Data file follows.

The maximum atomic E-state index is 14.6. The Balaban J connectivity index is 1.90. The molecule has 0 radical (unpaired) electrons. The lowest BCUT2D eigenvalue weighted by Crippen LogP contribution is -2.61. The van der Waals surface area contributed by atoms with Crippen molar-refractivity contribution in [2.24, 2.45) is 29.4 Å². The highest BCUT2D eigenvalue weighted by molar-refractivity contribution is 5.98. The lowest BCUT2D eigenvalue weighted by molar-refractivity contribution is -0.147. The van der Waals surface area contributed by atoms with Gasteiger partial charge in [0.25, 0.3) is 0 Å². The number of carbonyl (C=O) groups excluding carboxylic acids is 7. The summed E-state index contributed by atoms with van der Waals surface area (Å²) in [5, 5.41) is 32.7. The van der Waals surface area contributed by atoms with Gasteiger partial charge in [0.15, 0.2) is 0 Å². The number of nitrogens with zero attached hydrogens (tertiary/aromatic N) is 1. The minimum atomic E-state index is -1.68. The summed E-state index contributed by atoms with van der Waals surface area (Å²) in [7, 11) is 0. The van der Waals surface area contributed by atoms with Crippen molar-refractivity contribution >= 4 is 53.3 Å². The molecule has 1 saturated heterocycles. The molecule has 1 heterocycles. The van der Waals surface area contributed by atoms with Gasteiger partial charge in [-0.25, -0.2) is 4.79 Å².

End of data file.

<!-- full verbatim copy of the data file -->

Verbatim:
The maximum atomic E-state index is 14.6. The Balaban J connectivity index is 1.90. The molecule has 0 radical (unpaired) electrons. The lowest BCUT2D eigenvalue weighted by Crippen LogP contribution is -2.61. The van der Waals surface area contributed by atoms with Crippen molar-refractivity contribution in [2.24, 2.45) is 29.4 Å². The highest BCUT2D eigenvalue weighted by molar-refractivity contribution is 5.98. The lowest BCUT2D eigenvalue weighted by molar-refractivity contribution is -0.147. The van der Waals surface area contributed by atoms with Gasteiger partial charge in [0.25, 0.3) is 0 Å². The number of carbonyl (C=O) groups excluding carboxylic acids is 7. The summed E-state index contributed by atoms with van der Waals surface area (Å²) in [5, 5.41) is 32.7. The van der Waals surface area contributed by atoms with Gasteiger partial charge in [0.15, 0.2) is 0 Å². The number of nitrogens with zero attached hydrogens (tertiary/aromatic N) is 1. The minimum atomic E-state index is -1.68. The summed E-state index contributed by atoms with van der Waals surface area (Å²) in [7, 11) is 0. The van der Waals surface area contributed by atoms with Crippen molar-refractivity contribution >= 4 is 53.3 Å². The molecule has 1 saturated heterocycles. The molecule has 1 heterocycles. The van der Waals surface area contributed by atoms with Gasteiger partial charge in [-0.25, -0.2) is 4.79 Å².